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Flight training is expensive, we all know that. However, there are many organizations that award scholarships for flying, particularly for women and youth.  I’m happy to share what I’ve learned about available scholarship opportunities. I send this information by email often, so thought I should post it for the benefit of others. This list isn’t exhaustive, but does cover some of the major sources of awards.

The Ninety-Nines, Inc. is a women’s pilot organization, founded by Amelia Earhart and 98 other women pilots in 1929. It is only for women who are pilots. The international organization gives out a series of awards to both student pilots and licensed pilots through the Amelia Earhart Memorial Scholarships and Awards. The funding provides for new ratings, jet ratings, tuition for aerospace studies, technical training (such as maintenance), or emergency maneuver training.

The 99s new pilot scholarships are due in December of each year and are to help student pilots complete their certificate. You need to be a member of the 99s and have already soloed when you apply. See the 99s New Pilot Award here: http://www.ninety-nines.org/index.cfm/scholarships.htm

If you are already a licensed pilot, you can apply for scholarships to cover additional ratings. These are also due in December. The funding is for the entire cost of the rating, so some people will ask for and receive more money than others (a helicopter rating will cost more than fixed-wing training). It helps to be an active member of the 99s, not just someone who pays dues and is a member on-paper. Look for volunteer opportunities within the organization or in your local chapter.

The application process has very specific instructions, so it helps to talk to someone who has done it before. I am thankful for the guidance I’ve received from my local chapter, as well as from the section reviewers. In general, you must meet all the legal requirements of the rating you want prior to submitting the application in December, although there is a grace period until the following February. For example, if you are going for an instrument rating, you need to have your 50 hours of cross-country pilot in command time already completed when you apply (or at least by February). It also helps if you have passed any required written test. In addition, consider completing your training in the recommended order, particularly if you are looking toward a career, such as adding a multiengine rating to a commercial certificate instead of getting your multiengine on a private certificate.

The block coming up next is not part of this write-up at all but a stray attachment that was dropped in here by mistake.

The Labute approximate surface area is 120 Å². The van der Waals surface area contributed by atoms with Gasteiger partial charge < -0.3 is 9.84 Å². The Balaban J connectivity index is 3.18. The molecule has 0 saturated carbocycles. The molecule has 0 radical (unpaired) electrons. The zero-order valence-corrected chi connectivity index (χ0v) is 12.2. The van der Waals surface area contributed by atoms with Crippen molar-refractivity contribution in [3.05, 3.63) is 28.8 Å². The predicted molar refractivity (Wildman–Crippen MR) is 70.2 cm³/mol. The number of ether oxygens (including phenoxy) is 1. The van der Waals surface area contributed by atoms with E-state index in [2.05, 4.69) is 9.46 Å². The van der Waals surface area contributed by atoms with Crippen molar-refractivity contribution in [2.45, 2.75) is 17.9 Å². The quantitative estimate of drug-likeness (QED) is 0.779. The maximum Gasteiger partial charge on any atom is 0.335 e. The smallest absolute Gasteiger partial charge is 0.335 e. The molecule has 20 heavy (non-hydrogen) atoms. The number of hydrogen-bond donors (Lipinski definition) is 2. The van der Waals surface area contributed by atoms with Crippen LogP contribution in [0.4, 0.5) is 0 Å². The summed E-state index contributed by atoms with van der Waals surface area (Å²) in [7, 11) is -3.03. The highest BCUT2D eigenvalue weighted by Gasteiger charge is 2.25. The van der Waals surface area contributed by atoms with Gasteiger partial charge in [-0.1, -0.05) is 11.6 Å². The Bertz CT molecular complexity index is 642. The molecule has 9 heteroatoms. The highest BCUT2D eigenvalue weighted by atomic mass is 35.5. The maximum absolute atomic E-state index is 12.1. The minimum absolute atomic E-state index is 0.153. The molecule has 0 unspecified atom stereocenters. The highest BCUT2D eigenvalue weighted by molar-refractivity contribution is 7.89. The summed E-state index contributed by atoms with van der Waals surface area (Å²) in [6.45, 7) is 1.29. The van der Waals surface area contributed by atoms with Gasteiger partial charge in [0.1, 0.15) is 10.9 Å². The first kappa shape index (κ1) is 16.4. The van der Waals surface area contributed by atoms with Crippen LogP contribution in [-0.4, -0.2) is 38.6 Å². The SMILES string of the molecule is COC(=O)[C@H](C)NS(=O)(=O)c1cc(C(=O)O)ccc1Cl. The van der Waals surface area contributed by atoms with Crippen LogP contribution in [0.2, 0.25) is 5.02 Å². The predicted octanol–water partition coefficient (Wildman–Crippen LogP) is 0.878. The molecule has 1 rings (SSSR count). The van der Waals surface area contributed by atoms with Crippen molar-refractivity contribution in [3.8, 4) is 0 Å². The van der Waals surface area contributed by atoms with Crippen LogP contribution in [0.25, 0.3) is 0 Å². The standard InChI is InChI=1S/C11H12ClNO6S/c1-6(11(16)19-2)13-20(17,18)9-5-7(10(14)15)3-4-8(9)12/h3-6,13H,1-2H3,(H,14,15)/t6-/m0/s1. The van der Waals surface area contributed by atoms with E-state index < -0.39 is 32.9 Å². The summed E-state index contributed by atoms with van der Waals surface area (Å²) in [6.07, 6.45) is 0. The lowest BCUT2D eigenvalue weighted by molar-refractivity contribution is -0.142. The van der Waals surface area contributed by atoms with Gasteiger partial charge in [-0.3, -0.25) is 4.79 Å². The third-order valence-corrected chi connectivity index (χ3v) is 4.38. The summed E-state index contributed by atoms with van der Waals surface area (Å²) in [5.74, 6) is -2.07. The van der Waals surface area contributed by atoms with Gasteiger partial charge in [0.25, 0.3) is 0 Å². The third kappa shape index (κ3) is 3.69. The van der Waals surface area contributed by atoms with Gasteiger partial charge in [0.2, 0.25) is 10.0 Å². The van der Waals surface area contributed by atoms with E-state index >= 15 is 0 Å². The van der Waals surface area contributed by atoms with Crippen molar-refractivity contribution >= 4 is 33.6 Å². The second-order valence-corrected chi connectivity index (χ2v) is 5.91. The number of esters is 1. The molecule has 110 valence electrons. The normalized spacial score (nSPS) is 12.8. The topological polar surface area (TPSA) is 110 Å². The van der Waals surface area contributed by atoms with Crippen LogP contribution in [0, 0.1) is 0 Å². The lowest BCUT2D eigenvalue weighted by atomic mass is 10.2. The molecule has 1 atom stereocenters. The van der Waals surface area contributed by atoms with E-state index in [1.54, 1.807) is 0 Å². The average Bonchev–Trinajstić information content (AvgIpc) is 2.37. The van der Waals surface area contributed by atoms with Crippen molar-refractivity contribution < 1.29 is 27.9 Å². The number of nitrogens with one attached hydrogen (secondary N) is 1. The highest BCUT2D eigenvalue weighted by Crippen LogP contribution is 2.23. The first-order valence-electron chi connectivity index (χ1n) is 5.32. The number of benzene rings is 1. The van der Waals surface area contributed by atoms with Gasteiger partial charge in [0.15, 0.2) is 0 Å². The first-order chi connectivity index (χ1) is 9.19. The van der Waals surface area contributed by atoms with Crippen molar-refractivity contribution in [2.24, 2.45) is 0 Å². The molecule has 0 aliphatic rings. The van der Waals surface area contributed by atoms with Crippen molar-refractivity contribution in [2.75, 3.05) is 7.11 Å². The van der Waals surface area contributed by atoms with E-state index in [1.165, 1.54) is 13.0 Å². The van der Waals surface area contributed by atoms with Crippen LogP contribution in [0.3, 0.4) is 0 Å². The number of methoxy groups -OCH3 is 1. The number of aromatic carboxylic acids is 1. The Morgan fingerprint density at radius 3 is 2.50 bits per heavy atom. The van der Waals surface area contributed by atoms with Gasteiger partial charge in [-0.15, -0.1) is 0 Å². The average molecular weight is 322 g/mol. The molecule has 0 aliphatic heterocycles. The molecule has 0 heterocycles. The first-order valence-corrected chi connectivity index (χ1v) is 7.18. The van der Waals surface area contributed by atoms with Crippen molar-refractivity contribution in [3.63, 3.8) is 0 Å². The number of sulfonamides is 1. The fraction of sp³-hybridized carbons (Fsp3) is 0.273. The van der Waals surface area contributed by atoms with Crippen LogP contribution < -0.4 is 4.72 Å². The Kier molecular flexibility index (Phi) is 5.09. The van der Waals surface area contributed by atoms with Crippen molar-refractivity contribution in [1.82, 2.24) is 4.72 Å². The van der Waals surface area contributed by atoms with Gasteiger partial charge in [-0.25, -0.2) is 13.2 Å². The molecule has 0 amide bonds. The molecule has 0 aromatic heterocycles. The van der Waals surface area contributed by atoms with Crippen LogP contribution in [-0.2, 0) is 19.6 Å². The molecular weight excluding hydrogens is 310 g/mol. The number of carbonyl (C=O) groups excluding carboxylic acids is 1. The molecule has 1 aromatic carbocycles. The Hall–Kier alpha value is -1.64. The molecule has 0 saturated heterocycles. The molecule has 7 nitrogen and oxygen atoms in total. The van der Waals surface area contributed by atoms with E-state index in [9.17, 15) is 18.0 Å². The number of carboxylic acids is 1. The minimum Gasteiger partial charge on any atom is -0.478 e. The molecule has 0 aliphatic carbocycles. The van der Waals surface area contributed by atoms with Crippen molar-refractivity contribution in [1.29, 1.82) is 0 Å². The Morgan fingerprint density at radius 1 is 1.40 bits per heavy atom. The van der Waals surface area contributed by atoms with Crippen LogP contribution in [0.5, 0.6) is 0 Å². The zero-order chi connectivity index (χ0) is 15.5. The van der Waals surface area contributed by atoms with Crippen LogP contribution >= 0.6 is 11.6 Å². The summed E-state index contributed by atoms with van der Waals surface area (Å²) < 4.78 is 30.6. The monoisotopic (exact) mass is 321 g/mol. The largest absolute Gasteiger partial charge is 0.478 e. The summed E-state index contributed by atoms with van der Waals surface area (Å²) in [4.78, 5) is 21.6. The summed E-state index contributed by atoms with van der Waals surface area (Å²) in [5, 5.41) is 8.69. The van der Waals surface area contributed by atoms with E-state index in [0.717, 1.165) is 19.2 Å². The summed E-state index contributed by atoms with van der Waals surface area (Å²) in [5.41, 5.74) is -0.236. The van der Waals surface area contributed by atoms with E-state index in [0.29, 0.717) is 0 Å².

Note that you apply in December, but if you win, you do not start training until the following summer. So, ask for the subsequent rating. For example, if you are almost done with your CFI and will finish it by February, apply for a CFI-instrument or CFI-multiengine.

In addition to the Earhart awards, look for scholarships from 99s chapters and other organizations. These are often open to only residents of certain areas or members of certain chapters. Apply for scholarships of any amount; even a couple of hundred dollars will get you several hours of flight training if you win. http://www.ninety-nines.org/index.cfm/other_scholarships.htm

Women in Aviation, International is another major sponsor of scholarships for women. WAI is open to anyone (including men) who is involved somehow in aviation — for example, a pilot, mechanic, engineer, or even an accountant at an aerospace company. The funds are awarded through the WAI, but are actually donated by individuals or corporations, such as airlines or companies that make training materials. You can apply for two scholarships per year, and the applications are due in November. These are awarded at the annual conference, typically held in March. I’ve met some pilots who’ve won 737 and A320 type ratings through WAI, and it certainly changed their career opportunities. The WAI awards range from several hundred dollars to $30,000 and up for jet training. http://wai.org/education/scholarships.cfm

ISA+21, the International Society of Women Airline Pilots, provides scholarships toward commercial multiengine, ATP, or jet type ratings. In 2012, these were offered through WAI.

Depending on your age, you might check the Experimental Aircraft Association. The EAA is very strong in funding young people, particularly those under 20. There are scholarships available for flight training, as well as attending the EAA’s kids camps. Applications are due at various times throughout the year. http://www.youngeagles.org/programs/scholarships/scholarships.asp

AOPA also awards several scholarships for student pilots, sometimes up to $5000 to complete a sport, recreational, or private pilot certificate. These are usually due in summer. http://flighttraining.aopa.org/ftscholarship

These are just some of the wonderful organizations that donate money (and review time) to support women pilots. If you don’t win an award the first time, be persistent and try again the next year. Good luck to you in your training pursuits!

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